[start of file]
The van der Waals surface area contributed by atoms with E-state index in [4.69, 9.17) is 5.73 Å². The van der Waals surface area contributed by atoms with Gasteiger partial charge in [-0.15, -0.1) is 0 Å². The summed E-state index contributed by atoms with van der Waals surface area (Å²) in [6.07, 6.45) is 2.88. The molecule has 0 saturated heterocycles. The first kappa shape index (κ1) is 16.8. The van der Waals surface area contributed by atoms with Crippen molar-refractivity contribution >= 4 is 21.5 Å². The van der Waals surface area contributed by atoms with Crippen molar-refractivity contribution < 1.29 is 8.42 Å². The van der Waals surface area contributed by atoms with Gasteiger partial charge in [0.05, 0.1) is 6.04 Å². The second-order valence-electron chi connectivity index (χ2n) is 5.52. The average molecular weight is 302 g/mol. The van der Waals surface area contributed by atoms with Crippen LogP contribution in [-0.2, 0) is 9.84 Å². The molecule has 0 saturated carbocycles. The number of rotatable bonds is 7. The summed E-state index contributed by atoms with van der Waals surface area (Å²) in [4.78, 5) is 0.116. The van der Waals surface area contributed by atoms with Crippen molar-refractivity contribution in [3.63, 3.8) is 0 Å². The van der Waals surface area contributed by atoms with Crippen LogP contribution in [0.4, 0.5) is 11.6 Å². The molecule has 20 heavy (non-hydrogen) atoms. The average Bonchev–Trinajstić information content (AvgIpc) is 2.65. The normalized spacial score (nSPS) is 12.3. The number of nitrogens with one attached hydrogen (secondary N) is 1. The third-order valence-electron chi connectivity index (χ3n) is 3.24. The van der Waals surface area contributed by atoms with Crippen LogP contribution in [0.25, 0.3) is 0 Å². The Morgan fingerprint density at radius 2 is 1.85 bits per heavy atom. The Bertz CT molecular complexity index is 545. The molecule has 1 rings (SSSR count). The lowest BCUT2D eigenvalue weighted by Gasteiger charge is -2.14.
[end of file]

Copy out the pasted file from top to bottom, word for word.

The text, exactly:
The van der Waals surface area contributed by atoms with E-state index in [4.69, 9.17) is 5.73 Å². The van der Waals surface area contributed by atoms with Gasteiger partial charge in [-0.15, -0.1) is 0 Å². The summed E-state index contributed by atoms with van der Waals surface area (Å²) in [6.07, 6.45) is 2.88. The molecule has 0 saturated heterocycles. The first kappa shape index (κ1) is 16.8. The van der Waals surface area contributed by atoms with Crippen molar-refractivity contribution >= 4 is 21.5 Å². The van der Waals surface area contributed by atoms with Crippen molar-refractivity contribution < 1.29 is 8.42 Å². The van der Waals surface area contributed by atoms with Gasteiger partial charge in [0.05, 0.1) is 6.04 Å². The second-order valence-electron chi connectivity index (χ2n) is 5.52. The average molecular weight is 302 g/mol. The van der Waals surface area contributed by atoms with Crippen LogP contribution in [-0.2, 0) is 9.84 Å². The molecule has 0 saturated carbocycles. The number of rotatable bonds is 7. The summed E-state index contributed by atoms with van der Waals surface area (Å²) in [4.78, 5) is 0.116. The van der Waals surface area contributed by atoms with Crippen molar-refractivity contribution in [3.63, 3.8) is 0 Å². The van der Waals surface area contributed by atoms with Crippen LogP contribution in [0.4, 0.5) is 11.6 Å². The molecule has 20 heavy (non-hydrogen) atoms. The average Bonchev–Trinajstić information content (AvgIpc) is 2.65. The normalized spacial score (nSPS) is 12.3. The number of nitrogens with one attached hydrogen (secondary N) is 1. The third-order valence-electron chi connectivity index (χ3n) is 3.24. The van der Waals surface area contributed by atoms with Crippen LogP contribution in [0.25, 0.3) is 0 Å². The Morgan fingerprint density at radius 2 is 1.85 bits per heavy atom. The Bertz CT molecular complexity index is 545. The molecule has 1 rings (SSSR count). The lowest BCUT2D eigenvalue weighted by Gasteiger charge is -2.14.